A bit about Elise…
My name is Elise Quarrington, I’m 26 years old, born in Ascot but I live in the wonderful Winchester countryside.
When did you get into sport and what sport did you do in your early years?
I was into everything as a kid – swimming, running, ice skating, horse riding… I settled on rowing as my main sport when I was a teenager and rowed to a National level. I was aiming for big things but unfortunately a bad back injury (stress fractures to my lower spine) put me out for a few years. I joined university and fell in love with swimming and fell into joining the triathlon club! Since then (2011) I have raced as a GB age group triathlete and loved competing. I have raced all over the world and want to keep racing over the upcoming years in some elite open water swim races.
What do you do and why?
Day to day I am a midwife, but I have recently started my own videography business as I wanted more flexibility in my routine. I love being a midwife, it’s a job that’s really like no other.
When did you find out you were diabetic? What were the symptoms?
I was diagnosed 3 years ago, on the day I was meant to be at my friend’s wedding. I had almost lost my eye sight, I had lost 6kgs of weight relatively quickly, I was drinking gallons of water – I had this in depth thirst I couldn’t get rid of. I remember going into an hours lecture and panicking that I only had 2 bottles of water and that wouldn’t be enough (looking back I wonder how I didn’t spot the symptoms sooner!). My family thought I looked grey and ill, I was shattered and turns out I was quite unwell! After waking up at 3am and downing 2 pint glasses of water, I decided this wasn’t normal and I went to the GP. My blood sugar levels were tested and came back at 32mmol/L (they’re supposed to be between 4 and 7….) and I was told it’s a medical miracle I’m still standing and not in a diabetic coma. I was started on insulin that day and the rest is history!
How does being diabetic impact your life and sport?
Having diabetes has been a roller-coaster of emotions. I have felt happy, sad, pain, angry, defeated, uplifted, encouraged…..everything comes with type 1 diabetes. I have always been determined not to let it stop me however. I want to encourage others with type 1 that it doesn’t stop you. Yes it’s a big change and adaptation to your life, but it has taught me so much strength and resilience. I don’t resent having it, I work with it to make my life and other’s lives better.
With regards to sport, I just have learnt the hard way that how I manage my session and my blood sugars depends on what I am doing. If I am doing a longer, slower endurance session I need to take a lot of carbs with me – cereal bars, bananas, jelly babies and sugar tablets. If I am doing a short fast session, my blood sugar generally spikes, so I don’t start the session if my levels are high already – I have to wait to be stable. If I am doing a race, I just start with my levels running a bit high and take sugar tablets on the course with me!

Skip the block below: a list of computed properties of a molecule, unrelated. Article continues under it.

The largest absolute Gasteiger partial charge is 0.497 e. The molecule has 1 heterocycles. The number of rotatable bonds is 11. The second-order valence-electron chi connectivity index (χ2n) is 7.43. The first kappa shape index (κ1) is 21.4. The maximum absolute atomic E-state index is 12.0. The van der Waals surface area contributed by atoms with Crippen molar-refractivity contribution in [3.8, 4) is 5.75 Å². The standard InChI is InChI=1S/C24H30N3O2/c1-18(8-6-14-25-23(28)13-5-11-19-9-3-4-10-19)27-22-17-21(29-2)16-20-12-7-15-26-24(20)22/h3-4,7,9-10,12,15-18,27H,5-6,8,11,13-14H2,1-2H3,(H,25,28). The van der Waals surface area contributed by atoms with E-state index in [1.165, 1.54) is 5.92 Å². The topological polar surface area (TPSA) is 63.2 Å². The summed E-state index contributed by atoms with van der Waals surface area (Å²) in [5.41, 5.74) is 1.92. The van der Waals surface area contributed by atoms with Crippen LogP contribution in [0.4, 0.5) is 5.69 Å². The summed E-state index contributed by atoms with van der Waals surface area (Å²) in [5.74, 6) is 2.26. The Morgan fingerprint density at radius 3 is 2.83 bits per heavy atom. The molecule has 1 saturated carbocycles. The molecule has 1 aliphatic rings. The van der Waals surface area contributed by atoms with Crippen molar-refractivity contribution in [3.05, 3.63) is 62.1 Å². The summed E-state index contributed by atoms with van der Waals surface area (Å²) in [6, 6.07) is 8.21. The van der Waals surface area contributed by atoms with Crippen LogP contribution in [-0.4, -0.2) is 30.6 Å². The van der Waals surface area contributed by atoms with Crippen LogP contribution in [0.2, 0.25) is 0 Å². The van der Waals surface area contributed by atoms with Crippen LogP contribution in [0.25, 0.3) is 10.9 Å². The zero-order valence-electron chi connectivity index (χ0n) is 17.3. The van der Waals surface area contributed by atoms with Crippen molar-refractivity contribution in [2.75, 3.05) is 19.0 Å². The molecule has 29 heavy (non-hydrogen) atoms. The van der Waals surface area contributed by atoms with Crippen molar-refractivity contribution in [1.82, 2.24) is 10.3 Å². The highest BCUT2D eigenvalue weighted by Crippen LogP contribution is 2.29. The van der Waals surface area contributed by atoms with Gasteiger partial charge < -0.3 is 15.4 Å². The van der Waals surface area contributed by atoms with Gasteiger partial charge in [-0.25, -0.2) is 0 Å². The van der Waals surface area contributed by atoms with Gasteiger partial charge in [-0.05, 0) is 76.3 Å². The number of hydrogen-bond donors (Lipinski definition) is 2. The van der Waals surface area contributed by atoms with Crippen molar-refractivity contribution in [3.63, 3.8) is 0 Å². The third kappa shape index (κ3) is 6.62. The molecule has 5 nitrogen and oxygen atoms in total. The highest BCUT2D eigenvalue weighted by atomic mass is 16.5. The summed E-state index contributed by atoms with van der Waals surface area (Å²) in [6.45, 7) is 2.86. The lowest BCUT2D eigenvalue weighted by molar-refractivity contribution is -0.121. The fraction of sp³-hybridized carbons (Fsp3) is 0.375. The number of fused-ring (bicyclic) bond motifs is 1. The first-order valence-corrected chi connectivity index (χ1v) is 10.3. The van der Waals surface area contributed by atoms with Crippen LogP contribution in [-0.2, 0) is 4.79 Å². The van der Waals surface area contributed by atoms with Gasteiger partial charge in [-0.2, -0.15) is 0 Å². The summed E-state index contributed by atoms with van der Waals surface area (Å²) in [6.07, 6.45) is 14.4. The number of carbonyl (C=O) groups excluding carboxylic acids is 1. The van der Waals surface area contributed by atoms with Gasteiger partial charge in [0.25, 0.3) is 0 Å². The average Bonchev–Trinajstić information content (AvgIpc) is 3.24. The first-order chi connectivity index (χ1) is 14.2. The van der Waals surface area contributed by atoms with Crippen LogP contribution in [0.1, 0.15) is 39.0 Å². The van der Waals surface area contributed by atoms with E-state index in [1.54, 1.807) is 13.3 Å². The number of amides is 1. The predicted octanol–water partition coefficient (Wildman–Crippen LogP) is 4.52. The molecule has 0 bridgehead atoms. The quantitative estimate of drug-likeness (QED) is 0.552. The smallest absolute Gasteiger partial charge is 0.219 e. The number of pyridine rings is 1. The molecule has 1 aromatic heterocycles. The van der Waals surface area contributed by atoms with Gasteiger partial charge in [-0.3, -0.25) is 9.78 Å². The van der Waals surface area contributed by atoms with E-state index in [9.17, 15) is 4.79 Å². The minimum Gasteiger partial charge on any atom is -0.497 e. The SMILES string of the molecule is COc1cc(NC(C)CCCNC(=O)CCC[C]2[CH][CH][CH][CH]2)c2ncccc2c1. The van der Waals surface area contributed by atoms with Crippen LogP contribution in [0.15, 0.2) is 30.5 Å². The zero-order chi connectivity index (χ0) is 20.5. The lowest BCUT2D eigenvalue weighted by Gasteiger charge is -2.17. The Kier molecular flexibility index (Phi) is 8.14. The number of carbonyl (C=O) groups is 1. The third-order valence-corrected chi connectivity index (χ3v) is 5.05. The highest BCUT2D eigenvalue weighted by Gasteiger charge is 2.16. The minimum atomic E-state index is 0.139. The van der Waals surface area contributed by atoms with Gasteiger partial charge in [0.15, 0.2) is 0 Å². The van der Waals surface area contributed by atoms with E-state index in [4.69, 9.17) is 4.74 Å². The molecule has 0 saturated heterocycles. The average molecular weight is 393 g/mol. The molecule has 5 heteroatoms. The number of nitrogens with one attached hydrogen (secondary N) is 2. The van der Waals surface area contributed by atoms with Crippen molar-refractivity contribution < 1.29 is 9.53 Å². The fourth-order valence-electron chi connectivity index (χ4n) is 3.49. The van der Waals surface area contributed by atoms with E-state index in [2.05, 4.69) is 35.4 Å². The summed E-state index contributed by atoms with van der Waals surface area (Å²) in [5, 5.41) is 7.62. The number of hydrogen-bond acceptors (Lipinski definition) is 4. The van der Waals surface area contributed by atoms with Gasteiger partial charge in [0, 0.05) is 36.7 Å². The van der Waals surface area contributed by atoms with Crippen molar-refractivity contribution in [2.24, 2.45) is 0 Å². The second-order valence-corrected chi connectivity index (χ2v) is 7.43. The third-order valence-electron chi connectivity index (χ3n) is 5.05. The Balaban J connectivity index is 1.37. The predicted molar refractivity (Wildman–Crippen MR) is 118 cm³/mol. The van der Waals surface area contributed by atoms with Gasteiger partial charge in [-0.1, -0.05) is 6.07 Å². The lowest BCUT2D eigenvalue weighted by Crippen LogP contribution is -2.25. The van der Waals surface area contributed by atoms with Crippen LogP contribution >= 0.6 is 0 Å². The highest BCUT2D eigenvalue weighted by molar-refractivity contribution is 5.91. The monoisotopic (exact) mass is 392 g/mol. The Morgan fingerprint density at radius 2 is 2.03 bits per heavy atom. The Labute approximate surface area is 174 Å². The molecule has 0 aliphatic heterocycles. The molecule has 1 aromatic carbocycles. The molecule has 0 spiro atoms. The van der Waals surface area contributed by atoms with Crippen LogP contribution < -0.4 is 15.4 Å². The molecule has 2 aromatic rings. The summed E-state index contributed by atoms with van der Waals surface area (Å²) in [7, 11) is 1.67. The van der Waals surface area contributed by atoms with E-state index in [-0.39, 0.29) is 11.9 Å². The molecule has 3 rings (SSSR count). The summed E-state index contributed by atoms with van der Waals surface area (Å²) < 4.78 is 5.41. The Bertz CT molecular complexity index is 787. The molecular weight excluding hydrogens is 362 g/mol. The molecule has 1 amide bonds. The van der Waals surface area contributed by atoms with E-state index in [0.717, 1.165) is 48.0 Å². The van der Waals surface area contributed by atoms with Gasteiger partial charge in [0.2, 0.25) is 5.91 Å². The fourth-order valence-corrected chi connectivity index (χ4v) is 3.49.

How do you manage it?
For me, I am learning as I go. There is a difference between type 1 diabetes and type 2. Type 1 is an autoimmune disease, meaning no matter how healthy or fit you are you could get it – just like me. I was at the height of my sporting career and was diagnosed. However, now eating healthy does benefit my blood sugar control – I can still eat pizza and ice cream (don’t get me wrong, I love the stuff…) but a low carb dinner means I will have much more stable blood sugars through the night. I just like to think – I have diabetes, but diabetes doesn’t have me. I am in control of this, it is up to me how well I control this. Ok, sometimes I have terrible out of control blood sugar days that are unavoidable, every type 1 diabetic does, but I try to take a step back, take a deep breath and start tomorrow as a new day.
What’s next for you?
I am aiming to become a competitive open water swimmer – swimming has always been my strongest of the three and the one I most enjoy. I just need to find a way to eat sugar tablets underwater now….
View this post on Instagram
If you see anyone in pink fly past you on a training ride, it will probably be one of our #TeamMeglio athletes in their new summer kit. @the.athletic.diabetic is a very talented triathlete. She’s pretty inspirational as she has type 1 diabetes but doesn’t let that hold her back. She’s just trained to be a midwife and she’s a skilled videographer as well as a fitness model. Where are you planning to cycle this weekend? Watch out for the pink! #cyclinglife #forabetteryou #mymeglio #pinkjersey #castelli #cycleride #triathlete #triathlontraining #triathletesofinsta #tri4life #swimbikerun #sundaycycle #bankholidaycycling #triathlonteam #triathlon_world #training #cyclingphotos #cyclinggirl #cyclingclothing #cyclingjersey